Long Term Care – LTC
The term “long term care” (LTC) coverage and related terms as used broadly on this page include formal long term care and also “living benefits” (or “accelerated benefits”), which provide coverage for one or more of chronic illness, terminal illness, critical illness, and critical injury. Insurance for LTC planning includes policies designed specifically for long term care, as well as certain insurance policies having life insurance or an annuity as a basis. Many life insurance and annuity policies include “living benefit riders” (LBRs) (or accelerated benefit riders (ABRs)), which provide benefits while the insured is living. A LBR is automatically included (i.e., free) in some of these policies, while in some policies, such riders are available for additional cost. LBRs (ABRs) are treated as life insurance for tax purposes, while formal LTC insurance is treated separately as a type of health insurance.
The following statistics might convince you at least to consider obtaining some kind of long-term care (LTC) insurance.
- On average, 70% of people age 65 or older will need some form of long-term care.
- The national average cost of a private nursing home room in 2021 was $297 daily or $108,000 annually.
- In some states, however, the cost was higher: Massachusetts, $162K; Connecticut, $182K; New York, $159K; Oregon, $133K; Colorado, $117K; Alaska, $378K (while in Texas, a mere $85!). (Source: medicaidplanningassistance.org)
- In year 2021, the national average annual cost was $53 for assisted living, and $50K to $200K for in-home care depending on level of care and number of hours.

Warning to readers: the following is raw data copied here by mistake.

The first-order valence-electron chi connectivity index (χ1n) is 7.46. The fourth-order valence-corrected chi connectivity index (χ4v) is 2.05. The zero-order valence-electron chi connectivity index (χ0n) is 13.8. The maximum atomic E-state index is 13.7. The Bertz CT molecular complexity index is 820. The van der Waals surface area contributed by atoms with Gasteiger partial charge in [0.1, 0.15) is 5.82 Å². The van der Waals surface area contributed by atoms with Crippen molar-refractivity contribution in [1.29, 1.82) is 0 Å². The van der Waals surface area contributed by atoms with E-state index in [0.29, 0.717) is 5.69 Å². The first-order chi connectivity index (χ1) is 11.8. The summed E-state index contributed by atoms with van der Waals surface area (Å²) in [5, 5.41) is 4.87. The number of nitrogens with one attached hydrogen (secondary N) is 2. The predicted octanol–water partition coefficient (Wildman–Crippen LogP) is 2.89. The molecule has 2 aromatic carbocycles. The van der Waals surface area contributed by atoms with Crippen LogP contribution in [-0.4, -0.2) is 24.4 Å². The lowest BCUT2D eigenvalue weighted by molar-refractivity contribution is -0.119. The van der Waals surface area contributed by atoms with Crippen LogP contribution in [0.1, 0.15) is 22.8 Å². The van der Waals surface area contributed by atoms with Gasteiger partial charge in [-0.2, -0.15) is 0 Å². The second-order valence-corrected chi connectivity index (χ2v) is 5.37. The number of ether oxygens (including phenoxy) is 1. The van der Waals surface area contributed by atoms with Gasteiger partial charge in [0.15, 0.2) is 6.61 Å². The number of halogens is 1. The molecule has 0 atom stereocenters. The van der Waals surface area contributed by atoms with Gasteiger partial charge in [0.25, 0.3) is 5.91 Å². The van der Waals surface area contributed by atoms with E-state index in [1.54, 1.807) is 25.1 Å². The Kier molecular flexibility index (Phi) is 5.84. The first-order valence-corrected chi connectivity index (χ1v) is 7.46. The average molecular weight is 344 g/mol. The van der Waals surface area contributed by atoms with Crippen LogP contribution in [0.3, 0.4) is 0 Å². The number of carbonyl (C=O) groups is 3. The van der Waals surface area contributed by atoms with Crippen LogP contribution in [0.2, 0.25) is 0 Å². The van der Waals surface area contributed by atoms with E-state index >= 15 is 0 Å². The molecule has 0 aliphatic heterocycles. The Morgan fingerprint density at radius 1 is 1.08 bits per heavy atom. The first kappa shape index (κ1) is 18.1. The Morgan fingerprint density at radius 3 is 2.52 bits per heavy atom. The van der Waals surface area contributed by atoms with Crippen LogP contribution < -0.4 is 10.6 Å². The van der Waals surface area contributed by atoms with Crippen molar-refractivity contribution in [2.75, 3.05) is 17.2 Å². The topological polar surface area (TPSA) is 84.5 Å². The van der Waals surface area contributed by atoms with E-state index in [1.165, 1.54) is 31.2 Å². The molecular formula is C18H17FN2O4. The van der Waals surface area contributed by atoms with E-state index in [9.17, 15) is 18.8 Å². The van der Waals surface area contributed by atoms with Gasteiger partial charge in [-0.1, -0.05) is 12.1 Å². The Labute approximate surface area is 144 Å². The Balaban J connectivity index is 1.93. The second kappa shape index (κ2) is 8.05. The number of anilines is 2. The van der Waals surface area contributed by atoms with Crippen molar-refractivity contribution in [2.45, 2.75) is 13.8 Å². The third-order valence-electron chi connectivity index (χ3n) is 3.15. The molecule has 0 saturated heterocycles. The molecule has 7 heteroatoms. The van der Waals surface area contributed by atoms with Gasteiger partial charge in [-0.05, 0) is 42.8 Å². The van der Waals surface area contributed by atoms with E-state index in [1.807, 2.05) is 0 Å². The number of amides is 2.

- Of Americans who are 65 years old and older, only about 16% have LTC insurance.
- Unpaid family members and friends provide 80% of all long-term care in the U.S.
Should you get LTC Insurance?
Based on the statistics, most people do not have LTC insurance, but they probably should get some form of LTC protection. Typical annual costs of $50K to $150K can quickly deplete the accumulated wealth of most people. If you have substantial equity in your home, then a reverse mortgage can provide a financial reserve. For most people, however, several years of LTC expenses can significantly reduce, if not obliterate, any legacy they intended to leave to their family.
No Good Reasons to Avoid LTC Planning
People typically avoid LTC planning for a combination of some obvious, but not very good reasons. Firstly, conventional LTC insurance can be expensive. Since there is no absolute certainty that LTC will be necessary, many people resist paying for something they might not need, and then hope for the best. The statistics do not justify that hope, however.
Medicare or Medicaid Alternatives? Many have misguided ideas about the role of Medicare and Medicaid. In short, Medicare only covers short-term rehabilitation after a hospital stay. In contrast, Medicaid will cover long-term care expenses at government/tax-payer expense, but only if an individual has no income and no assets. (Note: certain Medicaid-planning techniques available from elder-law and estate-planning attorneys can ameliorate some of Medicaid’s draconian means testing and collection procedures. See more at Law Office of Thomas J. Swenson.)
Long Term Care Coverage